Prague, July 13 (CTK) – Czechs have shown an increasing tendency to buy country houses and cottages in recent months and their interest in them continues to rise steeply, daily Lidove noviny (LN) wrote on Wednesday.
At present, only 12 percent of Czech households own a cottage, but the purchases have increased by 40 percent in the past year, the paper writes, citing local estate agencies.
Previously, the buyers were mainly interested in country houses or cottages that needed reconstruction before being inhabited. At present, most buyers do not hesitate to pay a higher price for comfort, LN writes.
Some people even buy a country house as a cheaper alternative to a regular house or flat to live in permanently, the paper writes.
People show interest in this type of real estate mainly in spring and summer.
The main reason behind their rising interest is the favourable development of the Czech economy. The unemployment rate is the lowest since 2008 and people feel optimistic regarding the future, LN writes.
In the past years, they were cautious and now they have spare money which they want to spend.
A crushing majority of the clients buy recreational housing exclusively for their own needs. Only in the most lucrative localities can the purchases be viewed as a business investment, Marie Mockova, from the Hypotecni banka bank, is quoted as saying.
The purchases of apartments in mountain resorts are a typical example of such an investment, she said.
The buyers traditionally most often seek recreation houses in the mountains, near forests and water reservoirs.
“People are attracted by everything that is related to recreation. They do not want to go to work but to relax in their country cottages,” says Tomas Hejda, from the RE/MAX estate agency.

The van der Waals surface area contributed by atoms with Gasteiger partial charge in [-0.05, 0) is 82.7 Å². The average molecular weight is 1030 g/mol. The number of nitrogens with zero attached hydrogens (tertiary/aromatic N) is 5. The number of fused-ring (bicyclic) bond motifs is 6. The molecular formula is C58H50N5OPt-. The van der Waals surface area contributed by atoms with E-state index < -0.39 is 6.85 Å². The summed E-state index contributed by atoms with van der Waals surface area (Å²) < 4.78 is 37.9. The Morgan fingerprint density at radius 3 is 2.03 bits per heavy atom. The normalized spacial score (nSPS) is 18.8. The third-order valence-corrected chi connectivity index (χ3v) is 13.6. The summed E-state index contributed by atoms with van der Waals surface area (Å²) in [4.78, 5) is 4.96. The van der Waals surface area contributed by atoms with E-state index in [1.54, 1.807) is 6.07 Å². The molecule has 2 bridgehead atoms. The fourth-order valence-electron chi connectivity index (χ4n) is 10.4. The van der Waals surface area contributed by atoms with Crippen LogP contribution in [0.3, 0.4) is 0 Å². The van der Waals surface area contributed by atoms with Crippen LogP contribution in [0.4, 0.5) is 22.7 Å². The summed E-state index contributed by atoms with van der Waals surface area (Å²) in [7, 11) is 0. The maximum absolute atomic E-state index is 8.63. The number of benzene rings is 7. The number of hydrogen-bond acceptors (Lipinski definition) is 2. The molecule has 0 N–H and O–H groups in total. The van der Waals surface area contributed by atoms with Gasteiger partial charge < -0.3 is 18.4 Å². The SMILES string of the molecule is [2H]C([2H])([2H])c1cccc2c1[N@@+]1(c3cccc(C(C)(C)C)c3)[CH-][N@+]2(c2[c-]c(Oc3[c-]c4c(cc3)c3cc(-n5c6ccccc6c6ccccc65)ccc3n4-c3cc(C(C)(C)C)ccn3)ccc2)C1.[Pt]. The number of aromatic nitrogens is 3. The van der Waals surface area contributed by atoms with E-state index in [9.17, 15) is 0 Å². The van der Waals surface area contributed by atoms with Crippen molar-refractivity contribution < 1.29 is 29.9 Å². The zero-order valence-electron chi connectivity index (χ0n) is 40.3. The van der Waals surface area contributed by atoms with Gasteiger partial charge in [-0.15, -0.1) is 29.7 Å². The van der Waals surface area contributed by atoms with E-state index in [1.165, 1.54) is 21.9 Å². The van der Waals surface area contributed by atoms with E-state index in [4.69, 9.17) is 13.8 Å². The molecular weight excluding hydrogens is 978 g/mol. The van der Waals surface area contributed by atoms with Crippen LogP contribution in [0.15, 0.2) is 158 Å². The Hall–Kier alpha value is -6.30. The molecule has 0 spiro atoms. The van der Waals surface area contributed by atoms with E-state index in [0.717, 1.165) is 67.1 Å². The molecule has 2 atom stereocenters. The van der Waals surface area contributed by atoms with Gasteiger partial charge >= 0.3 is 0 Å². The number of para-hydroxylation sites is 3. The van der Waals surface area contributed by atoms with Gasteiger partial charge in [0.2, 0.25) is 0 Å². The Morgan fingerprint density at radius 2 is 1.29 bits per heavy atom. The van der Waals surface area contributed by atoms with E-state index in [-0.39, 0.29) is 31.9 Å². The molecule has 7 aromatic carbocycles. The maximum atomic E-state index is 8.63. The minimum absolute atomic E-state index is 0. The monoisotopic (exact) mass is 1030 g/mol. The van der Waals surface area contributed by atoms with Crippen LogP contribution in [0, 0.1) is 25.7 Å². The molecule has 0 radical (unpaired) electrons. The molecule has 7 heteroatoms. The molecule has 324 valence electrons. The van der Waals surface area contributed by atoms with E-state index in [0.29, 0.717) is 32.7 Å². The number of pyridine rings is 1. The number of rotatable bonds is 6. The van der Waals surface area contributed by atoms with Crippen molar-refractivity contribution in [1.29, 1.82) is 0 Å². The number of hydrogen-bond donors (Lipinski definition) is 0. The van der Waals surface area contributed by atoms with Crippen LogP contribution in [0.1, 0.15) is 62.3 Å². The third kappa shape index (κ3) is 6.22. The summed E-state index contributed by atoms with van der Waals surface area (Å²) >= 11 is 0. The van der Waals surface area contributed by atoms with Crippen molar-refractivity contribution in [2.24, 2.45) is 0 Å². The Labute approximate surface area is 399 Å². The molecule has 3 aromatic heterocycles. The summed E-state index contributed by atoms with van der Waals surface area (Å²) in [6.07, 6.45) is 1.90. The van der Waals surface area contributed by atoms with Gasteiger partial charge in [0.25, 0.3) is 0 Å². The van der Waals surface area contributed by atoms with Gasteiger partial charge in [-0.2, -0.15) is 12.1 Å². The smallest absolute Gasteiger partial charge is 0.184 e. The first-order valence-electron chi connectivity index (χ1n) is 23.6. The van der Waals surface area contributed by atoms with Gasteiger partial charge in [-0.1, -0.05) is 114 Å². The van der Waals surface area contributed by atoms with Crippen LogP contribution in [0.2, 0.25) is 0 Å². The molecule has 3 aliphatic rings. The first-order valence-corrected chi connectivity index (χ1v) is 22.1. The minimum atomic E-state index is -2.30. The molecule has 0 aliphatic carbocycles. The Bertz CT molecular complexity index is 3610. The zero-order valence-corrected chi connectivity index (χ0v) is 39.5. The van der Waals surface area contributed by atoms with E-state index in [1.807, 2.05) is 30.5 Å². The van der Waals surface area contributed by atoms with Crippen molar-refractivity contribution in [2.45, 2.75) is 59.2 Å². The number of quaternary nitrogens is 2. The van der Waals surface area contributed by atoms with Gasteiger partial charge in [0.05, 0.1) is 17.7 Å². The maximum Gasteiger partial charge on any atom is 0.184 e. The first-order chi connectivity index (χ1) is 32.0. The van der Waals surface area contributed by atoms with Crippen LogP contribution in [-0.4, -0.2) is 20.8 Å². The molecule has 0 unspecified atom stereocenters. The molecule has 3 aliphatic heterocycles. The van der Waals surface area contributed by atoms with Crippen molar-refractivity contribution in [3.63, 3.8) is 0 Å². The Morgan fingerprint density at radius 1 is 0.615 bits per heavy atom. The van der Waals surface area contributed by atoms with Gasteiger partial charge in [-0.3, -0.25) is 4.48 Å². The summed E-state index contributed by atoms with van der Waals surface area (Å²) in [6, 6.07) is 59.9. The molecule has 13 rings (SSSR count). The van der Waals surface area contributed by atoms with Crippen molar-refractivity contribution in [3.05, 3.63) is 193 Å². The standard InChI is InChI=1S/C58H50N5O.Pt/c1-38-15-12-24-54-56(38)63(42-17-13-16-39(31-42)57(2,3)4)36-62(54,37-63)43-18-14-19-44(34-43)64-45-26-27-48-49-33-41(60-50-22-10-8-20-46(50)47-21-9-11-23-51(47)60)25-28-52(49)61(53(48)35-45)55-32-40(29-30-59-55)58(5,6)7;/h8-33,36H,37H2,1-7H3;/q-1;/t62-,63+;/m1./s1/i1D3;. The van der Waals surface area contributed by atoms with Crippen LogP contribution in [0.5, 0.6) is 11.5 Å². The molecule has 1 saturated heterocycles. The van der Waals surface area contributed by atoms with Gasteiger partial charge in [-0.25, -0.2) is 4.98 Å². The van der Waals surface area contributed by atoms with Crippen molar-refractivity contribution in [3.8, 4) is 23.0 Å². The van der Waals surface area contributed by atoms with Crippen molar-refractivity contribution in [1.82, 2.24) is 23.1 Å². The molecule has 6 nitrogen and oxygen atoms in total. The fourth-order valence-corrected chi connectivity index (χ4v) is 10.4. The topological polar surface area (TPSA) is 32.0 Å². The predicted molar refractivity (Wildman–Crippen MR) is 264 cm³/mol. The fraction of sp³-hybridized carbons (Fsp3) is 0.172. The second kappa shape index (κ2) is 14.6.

About 35 percent of the buyers are those who seek a country house for permanent living situated in the surroundings of big towns, the daily writes.
Most clients pay a part of the price in cash and use a mortgage for the rest.
Recreation housing has a long tradition in the Czech Lands, dating back to the late 19th century when well-off inhabitants of towns started to build or buy luxurious weekend villas.
After World War Two, many of the houses abandoned by their inhabitants, mainly in the border areas, started to be used by people as summer houses.
The popularity of country houses and cottages culminated in the 1960s and the 1970s, LN writes.
The Czech Statistical Office (CSU) surveyed the number of recreation houses in 2011 last time. In the case of 170,000 uninhabited houses, their owners said they used them for recreation.
The highest number of recreational houses is in the Central Bohemia and South Moravia regions, the lowest in the westernmost Karlovy Vary Region, LN writes.
According to the Chatyachalupy.eu website, which focuses on the sale and lease of recreational houses in EU countries, the ownership of a country house in addition to a permanent house or flat is usual in the Scandinavian countries, France and Spain, while in the USA, Canada and Britain, it is a symbol of luxury that only few percent of the population can afford, LN writes.